Tailgate-N-Go Before Shark Tank
Tailgate-N-Go was founded by a father, Ron Johnson, along with his daughter, Taylor, and his son, Kobe. This family came up with the idea while they were on a camping trip. While unpacking their camping supplies, they realized they had forgotten some essentials; things like cooking oil, seasonings, and utensils. Not to mention, the table they brought for cooking and preparing food on was full after unpacking their other supplies. Having nothing to cook on or cook with, the Johnsons realized that there had to be an easier way to go about this.
The family discovered that the best contraption would be a box that was equipped with all the essential storage spaces needed for their kitchen items. Even better, the box would be able to fold out into a mini kitchen. After much brainstorming, they came up with what they had formerly referred to as a chuck box. This is essentially a metal box that can hold all the necessary kitchen supplies you may need while you’re out camping. However, needing a catchy name for their invention, the Johnsons decided to call this box a Tailgate-N-Go.
The Tailgate-N-Go portable kitchen is made out of heavy duty aircraft aluminum, making it durable enough for any camping lifestyle. It is also lightweight to make moving around much easier. Tailgate-N-Go comes equipped with a bottle opener, towel hooks, garbage bag hooks, a knife magnet bar, utensil storage, cutting boards, and even a place to hold your paper towels. Not to mention the box has a variety of additional storage and a safety lock to keep animals and children out of it when needed.
In addition to all that handy storage space, Ron Johnson designed the Tailgate-N-Go to have a built-in grill, griddle, single-stove burner, and a small sink. The Johnsons really thought of everything that any camper would need and made sure to incorporate it into their kitchen. As the name suggests, this portable kitchen can be placed on the tailgate of a truck, as well as on the ground, a table, or a stand.
After creating various prototypes and getting patents in place, the Johnsons started introducing the Tailgate-N-Go to trade shows. During these trade shows, the Johnsons would keep an eye out for the reactions that each customer had about the product. Overall, the reactions were all positive and the Johnsons ended up selling quite a few.
Taking the Tailgate-N-Go to trade shows lasted for about a year and a half before the product began intriguing the sharks on Shark Tank. During that time, in just 18 months, the family was able to sell more than 100 portable kitchens. However, the family wanted to take their chances in formally introducing the product to the sharks, in hopes of leaving the stage with a contract. Could the Johnsons succeed in receiving an investment? Let’s find out.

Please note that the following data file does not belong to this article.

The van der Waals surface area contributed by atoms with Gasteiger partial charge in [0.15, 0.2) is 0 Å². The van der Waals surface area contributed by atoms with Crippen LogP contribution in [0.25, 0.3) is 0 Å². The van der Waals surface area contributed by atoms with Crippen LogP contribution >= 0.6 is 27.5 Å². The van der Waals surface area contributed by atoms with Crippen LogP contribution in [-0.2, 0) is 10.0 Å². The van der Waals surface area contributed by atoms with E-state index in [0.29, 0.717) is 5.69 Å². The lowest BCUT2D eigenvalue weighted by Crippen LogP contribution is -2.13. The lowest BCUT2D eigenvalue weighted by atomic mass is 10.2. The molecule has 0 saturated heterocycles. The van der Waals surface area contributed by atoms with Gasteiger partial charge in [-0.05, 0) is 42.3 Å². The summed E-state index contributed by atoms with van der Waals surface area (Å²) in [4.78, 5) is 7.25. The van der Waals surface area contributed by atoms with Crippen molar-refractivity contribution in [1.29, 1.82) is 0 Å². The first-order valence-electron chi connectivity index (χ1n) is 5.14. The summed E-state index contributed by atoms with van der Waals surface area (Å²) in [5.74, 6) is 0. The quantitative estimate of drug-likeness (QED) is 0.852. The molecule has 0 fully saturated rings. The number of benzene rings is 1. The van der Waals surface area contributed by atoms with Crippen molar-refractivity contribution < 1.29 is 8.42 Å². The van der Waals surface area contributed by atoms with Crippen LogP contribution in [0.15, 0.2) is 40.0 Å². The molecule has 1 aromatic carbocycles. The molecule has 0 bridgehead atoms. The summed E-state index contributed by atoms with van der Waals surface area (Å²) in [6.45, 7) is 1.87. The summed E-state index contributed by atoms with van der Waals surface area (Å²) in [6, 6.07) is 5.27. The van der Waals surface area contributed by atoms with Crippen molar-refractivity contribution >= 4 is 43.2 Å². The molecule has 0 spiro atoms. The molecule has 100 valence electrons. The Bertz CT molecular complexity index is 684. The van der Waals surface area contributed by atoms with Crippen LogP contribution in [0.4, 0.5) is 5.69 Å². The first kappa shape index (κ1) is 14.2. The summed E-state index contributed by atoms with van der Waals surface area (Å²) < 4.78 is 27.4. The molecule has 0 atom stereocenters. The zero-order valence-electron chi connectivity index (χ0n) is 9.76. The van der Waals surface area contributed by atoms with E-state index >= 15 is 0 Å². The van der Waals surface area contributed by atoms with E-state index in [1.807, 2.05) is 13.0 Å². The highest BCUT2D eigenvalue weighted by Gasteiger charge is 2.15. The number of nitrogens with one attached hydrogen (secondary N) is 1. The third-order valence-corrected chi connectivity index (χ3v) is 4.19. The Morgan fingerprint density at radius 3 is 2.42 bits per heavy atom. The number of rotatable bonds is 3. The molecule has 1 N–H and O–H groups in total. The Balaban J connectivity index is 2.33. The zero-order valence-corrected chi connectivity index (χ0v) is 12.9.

Tailgate-N-Go on Shark Tank
Ron Johnson and his kids appeared on Shark Tank on October 27, 2019, in search of $250,000 for a 10% investment in Tailgate-N-Go. This specific episode was quite special due to Ron’s son, Kobe, being the first deaf entrepreneur to appear on the show. The family started out by introducing their product, Tailgate-N-Go, following with an explanation as to why they created the product in the first place. They then showcased how to fold out and set up the portable kitchen – this part seemed to really impress the sharks once they saw how much the product could store.
The first shark to begin questioning was Daymond; he asked how much the Tailgate-N-Go sells for. Kobe took the lead, explaining that there are three available models of the product: the Overlander sells at $1,400, the River Box sells for $1,000, and the full-size box sells for $1,500. After hearing these prices, the sharks seemed to become unsure of the product due to the prices being so high.
Following Daymonds question, Mark then asks how much it cost the Johnsons to assemble the Tailgate-N-Go. Ron responded, saying in varieties from $500-$748, depending on the model being assembled. He also added that the products are produced in Colorado. Next, Lori questions how much the product would cost to ship to the customer, given that weight needs to be taken into consideration. Once again, depending on the model being ordered, the prices vary. Ron explained that the weights range from 55 pounds to 75 pounds, making the shipping cost anywhere from $120-$150.
After being asked, by Daymond, about the patents, Ron discussed how he had two patents set up using the rail system. Following that discussion, Mark questioned how much money the family had put into their product. He also wanted to know if they had received any aid in investing in their business. Ron explained that they had never received aid and continues to mention that they have invested $250,000 into Tailgate-N-Go.